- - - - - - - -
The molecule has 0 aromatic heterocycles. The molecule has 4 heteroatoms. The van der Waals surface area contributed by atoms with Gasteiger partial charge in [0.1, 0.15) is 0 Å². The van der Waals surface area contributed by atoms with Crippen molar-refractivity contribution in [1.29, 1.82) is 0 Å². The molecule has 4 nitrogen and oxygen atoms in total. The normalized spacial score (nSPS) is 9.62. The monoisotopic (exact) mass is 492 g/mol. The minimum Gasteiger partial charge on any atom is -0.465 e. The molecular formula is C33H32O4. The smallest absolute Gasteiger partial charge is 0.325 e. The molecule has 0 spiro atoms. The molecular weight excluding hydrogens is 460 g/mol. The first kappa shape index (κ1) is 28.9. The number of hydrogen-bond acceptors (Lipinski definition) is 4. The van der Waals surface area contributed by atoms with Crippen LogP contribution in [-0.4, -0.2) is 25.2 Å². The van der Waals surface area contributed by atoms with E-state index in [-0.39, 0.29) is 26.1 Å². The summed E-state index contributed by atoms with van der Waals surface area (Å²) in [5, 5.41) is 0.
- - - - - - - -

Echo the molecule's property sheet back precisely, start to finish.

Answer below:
The molecule has 0 aromatic heterocycles. The molecule has 4 heteroatoms. The van der Waals surface area contributed by atoms with Gasteiger partial charge in [0.1, 0.15) is 0 Å². The van der Waals surface area contributed by atoms with Crippen molar-refractivity contribution in [1.29, 1.82) is 0 Å². The molecule has 4 nitrogen and oxygen atoms in total. The normalized spacial score (nSPS) is 9.62. The monoisotopic (exact) mass is 492 g/mol. The minimum Gasteiger partial charge on any atom is -0.465 e. The molecular formula is C33H32O4. The smallest absolute Gasteiger partial charge is 0.325 e. The molecule has 0 spiro atoms. The molecular weight excluding hydrogens is 460 g/mol. The first kappa shape index (κ1) is 28.9. The number of hydrogen-bond acceptors (Lipinski definition) is 4. The van der Waals surface area contributed by atoms with Crippen LogP contribution in [-0.4, -0.2) is 25.2 Å². The van der Waals surface area contributed by atoms with E-state index in [-0.39, 0.29) is 26.1 Å². The summed E-state index contributed by atoms with van der Waals surface area (Å²) in [5, 5.41) is 0.